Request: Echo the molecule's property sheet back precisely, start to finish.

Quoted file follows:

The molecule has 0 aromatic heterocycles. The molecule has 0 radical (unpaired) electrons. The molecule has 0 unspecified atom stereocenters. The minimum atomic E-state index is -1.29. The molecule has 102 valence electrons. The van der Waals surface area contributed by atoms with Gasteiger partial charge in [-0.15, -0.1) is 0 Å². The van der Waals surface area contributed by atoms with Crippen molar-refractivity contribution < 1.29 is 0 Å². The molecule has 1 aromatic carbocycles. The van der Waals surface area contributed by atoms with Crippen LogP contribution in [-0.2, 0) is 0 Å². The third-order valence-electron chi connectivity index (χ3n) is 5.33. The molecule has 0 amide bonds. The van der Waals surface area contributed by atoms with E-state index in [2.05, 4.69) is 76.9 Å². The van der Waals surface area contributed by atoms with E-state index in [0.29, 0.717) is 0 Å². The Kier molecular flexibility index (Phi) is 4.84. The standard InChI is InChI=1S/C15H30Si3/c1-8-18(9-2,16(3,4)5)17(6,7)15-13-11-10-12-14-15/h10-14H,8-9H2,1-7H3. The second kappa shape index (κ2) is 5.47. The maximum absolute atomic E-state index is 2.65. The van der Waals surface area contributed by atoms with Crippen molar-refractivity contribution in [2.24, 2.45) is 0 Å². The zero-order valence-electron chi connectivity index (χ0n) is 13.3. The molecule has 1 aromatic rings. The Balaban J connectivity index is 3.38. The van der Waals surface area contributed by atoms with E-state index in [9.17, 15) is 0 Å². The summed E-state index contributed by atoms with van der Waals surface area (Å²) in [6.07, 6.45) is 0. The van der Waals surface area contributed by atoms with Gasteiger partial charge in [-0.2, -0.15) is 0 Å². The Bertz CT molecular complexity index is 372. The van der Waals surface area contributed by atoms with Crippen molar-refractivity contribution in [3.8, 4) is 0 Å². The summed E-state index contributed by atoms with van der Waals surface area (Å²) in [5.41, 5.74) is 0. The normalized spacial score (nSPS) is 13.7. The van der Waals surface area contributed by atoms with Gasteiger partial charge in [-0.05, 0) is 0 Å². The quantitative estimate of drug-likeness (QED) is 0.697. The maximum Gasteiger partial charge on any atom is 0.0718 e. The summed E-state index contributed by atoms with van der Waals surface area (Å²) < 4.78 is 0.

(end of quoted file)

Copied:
The molecule has 0 aromatic heterocycles. The molecule has 0 radical (unpaired) electrons. The molecule has 0 unspecified atom stereocenters. The minimum atomic E-state index is -1.29. The molecule has 102 valence electrons. The van der Waals surface area contributed by atoms with Gasteiger partial charge in [-0.15, -0.1) is 0 Å². The van der Waals surface area contributed by atoms with Crippen molar-refractivity contribution < 1.29 is 0 Å². The molecule has 1 aromatic carbocycles. The van der Waals surface area contributed by atoms with Crippen LogP contribution in [-0.2, 0) is 0 Å². The third-order valence-electron chi connectivity index (χ3n) is 5.33. The molecule has 0 amide bonds. The van der Waals surface area contributed by atoms with E-state index in [2.05, 4.69) is 76.9 Å². The van der Waals surface area contributed by atoms with E-state index in [0.29, 0.717) is 0 Å². The Kier molecular flexibility index (Phi) is 4.84. The standard InChI is InChI=1S/C15H30Si3/c1-8-18(9-2,16(3,4)5)17(6,7)15-13-11-10-12-14-15/h10-14H,8-9H2,1-7H3. The second kappa shape index (κ2) is 5.47. The maximum absolute atomic E-state index is 2.65. The van der Waals surface area contributed by atoms with Crippen molar-refractivity contribution in [2.24, 2.45) is 0 Å². The zero-order valence-electron chi connectivity index (χ0n) is 13.3. The molecule has 1 aromatic rings. The Balaban J connectivity index is 3.38. The van der Waals surface area contributed by atoms with E-state index in [9.17, 15) is 0 Å². The summed E-state index contributed by atoms with van der Waals surface area (Å²) in [6.07, 6.45) is 0. The van der Waals surface area contributed by atoms with Gasteiger partial charge in [-0.2, -0.15) is 0 Å². The Bertz CT molecular complexity index is 372. The van der Waals surface area contributed by atoms with Crippen molar-refractivity contribution in [3.8, 4) is 0 Å². The summed E-state index contributed by atoms with van der Waals surface area (Å²) in [5.41, 5.74) is 0. The normalized spacial score (nSPS) is 13.7. The van der Waals surface area contributed by atoms with Gasteiger partial charge in [-0.05, 0) is 0 Å². The quantitative estimate of drug-likeness (QED) is 0.697. The maximum Gasteiger partial charge on any atom is 0.0718 e. The summed E-state index contributed by atoms with van der Waals surface area (Å²) < 4.78 is 0.